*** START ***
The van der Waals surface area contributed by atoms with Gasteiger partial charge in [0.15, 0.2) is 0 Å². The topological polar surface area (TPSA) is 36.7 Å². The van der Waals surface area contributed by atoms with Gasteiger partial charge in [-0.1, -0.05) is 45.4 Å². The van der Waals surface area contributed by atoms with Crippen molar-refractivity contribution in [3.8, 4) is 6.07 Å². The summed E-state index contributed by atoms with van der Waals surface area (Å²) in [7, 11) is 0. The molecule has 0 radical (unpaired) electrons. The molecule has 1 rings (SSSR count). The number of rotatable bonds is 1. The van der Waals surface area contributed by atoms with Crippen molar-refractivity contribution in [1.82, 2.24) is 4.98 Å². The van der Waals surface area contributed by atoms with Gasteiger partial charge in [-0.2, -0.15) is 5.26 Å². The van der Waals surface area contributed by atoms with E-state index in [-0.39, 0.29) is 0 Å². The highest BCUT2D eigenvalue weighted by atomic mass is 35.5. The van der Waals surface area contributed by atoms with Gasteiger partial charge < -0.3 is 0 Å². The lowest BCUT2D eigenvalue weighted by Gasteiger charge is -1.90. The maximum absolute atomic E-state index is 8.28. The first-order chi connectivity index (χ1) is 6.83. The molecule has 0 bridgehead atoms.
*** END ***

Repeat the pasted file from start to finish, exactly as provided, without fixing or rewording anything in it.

The van der Waals surface area contributed by atoms with Gasteiger partial charge in [0.15, 0.2) is 0 Å². The topological polar surface area (TPSA) is 36.7 Å². The van der Waals surface area contributed by atoms with Gasteiger partial charge in [-0.1, -0.05) is 45.4 Å². The van der Waals surface area contributed by atoms with Crippen molar-refractivity contribution in [3.8, 4) is 6.07 Å². The summed E-state index contributed by atoms with van der Waals surface area (Å²) in [7, 11) is 0. The molecule has 0 radical (unpaired) electrons. The molecule has 1 rings (SSSR count). The number of rotatable bonds is 1. The van der Waals surface area contributed by atoms with Crippen molar-refractivity contribution in [1.82, 2.24) is 4.98 Å². The van der Waals surface area contributed by atoms with Gasteiger partial charge in [-0.2, -0.15) is 5.26 Å². The van der Waals surface area contributed by atoms with E-state index in [-0.39, 0.29) is 0 Å². The highest BCUT2D eigenvalue weighted by atomic mass is 35.5. The van der Waals surface area contributed by atoms with Gasteiger partial charge < -0.3 is 0 Å². The lowest BCUT2D eigenvalue weighted by Gasteiger charge is -1.90. The maximum absolute atomic E-state index is 8.28. The first-order chi connectivity index (χ1) is 6.83. The molecule has 0 bridgehead atoms.